The 20th overall selection in the draft, Vitek was named 2010 Mid-American Conference Player of the Year. The 6-foot-3, 195-pound infielder led the league with 73 runs, tied for second with 17 homers and ranked third with 68 RBI and 161 total bases. The junior also earned Louisville Slugger First-Team All-American honors, pacing the Cardinals with a .361 (84-for-233) batting average, .691 slugging percentage, 20 doubles and three triples (tied) in 58 games. He stole 16 bases in 20 attempts and walked 33 times with a .445 on-base percentage. The 21-year-old also made 17 pitching appearances, including 13 starts, and finished second in the MAC with a 3.28 ERA (29 ER/79.2 IP). He was 3-4 with three saves, 60 strikeouts and just 20 walks. The right-handed hitter was one of 30 finalists for 2010 Golden Spikes Award and last summer won the Triple Crown in the Great Lakes League, batting .400 (54-for-135) with six home runs and 38 RBI. Vitek was rated by Baseball America as the top second baseman in this year’s draft as well as the third-best pure hitter among college players.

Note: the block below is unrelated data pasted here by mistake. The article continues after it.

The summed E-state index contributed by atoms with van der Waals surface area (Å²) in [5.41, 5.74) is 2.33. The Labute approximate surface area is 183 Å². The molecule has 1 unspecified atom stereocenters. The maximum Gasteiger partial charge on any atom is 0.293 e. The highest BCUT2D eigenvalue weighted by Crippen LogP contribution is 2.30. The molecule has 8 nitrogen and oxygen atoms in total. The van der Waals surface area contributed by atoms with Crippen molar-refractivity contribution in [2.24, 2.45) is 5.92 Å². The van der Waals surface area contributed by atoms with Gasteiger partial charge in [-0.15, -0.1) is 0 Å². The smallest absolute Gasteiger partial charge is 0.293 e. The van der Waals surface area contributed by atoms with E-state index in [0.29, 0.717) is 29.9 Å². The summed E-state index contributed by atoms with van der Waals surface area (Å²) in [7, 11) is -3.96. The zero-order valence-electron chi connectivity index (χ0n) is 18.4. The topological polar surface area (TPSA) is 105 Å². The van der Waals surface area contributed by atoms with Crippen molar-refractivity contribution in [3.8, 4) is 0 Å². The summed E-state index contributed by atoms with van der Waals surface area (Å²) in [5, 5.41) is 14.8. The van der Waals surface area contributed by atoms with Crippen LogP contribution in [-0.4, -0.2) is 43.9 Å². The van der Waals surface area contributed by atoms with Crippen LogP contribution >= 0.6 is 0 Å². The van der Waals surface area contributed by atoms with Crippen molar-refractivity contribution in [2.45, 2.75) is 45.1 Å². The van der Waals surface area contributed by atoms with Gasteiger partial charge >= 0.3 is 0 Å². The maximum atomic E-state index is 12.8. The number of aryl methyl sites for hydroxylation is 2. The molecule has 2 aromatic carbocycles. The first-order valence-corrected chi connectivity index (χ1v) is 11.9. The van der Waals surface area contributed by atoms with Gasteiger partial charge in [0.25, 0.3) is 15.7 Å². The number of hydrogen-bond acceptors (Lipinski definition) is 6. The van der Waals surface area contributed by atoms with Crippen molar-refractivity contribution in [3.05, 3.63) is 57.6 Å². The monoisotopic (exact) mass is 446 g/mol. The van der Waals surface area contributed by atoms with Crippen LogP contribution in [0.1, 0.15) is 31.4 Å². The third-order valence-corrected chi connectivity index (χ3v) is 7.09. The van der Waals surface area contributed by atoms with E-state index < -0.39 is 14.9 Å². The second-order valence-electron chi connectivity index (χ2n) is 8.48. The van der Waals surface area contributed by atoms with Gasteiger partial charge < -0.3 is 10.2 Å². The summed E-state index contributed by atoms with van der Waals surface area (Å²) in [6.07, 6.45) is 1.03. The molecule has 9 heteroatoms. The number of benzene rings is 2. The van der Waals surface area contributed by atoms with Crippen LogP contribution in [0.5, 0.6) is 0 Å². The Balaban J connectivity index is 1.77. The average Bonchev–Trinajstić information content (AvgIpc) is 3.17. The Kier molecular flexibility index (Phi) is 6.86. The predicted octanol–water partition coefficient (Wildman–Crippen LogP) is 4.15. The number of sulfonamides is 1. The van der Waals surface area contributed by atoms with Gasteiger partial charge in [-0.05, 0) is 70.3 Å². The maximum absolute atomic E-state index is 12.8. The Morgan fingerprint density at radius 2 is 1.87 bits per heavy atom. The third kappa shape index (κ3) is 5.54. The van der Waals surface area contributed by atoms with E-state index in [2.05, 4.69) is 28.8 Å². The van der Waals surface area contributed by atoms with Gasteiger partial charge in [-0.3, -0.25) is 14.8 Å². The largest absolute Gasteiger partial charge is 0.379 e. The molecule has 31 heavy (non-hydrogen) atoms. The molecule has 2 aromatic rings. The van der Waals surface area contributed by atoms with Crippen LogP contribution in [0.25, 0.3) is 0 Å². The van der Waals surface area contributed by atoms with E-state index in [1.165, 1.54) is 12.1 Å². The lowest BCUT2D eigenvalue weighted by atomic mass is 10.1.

Brentz, 21, was selected 36th overall in the supplemental first round after hitting .348 (64-for-184) with 51 runs, eight doubles, 15 homers and 49 RBI in 46 games as a junior for the Blue Raiders this season. He posted a .636 slugging percentage and walked 29 times with a .440 on-base percentage. In 2009, the right-handed hitter was the NCAA leader in batting average (.465), home runs (28), slugging (.930) and total bases (214) and was named Sun Belt Player of the Year. He also hit .366 (26-for-71) in 23 games during the 2009 Team USA season. The 6-foot-0, 200-pound native of Knoxville, Tennessee was rated by Baseball America as the third-best power hitter among college players in this year’s draft. He was selected out of high school by Cleveland in the 30th round of the 2007 draft but did not sign.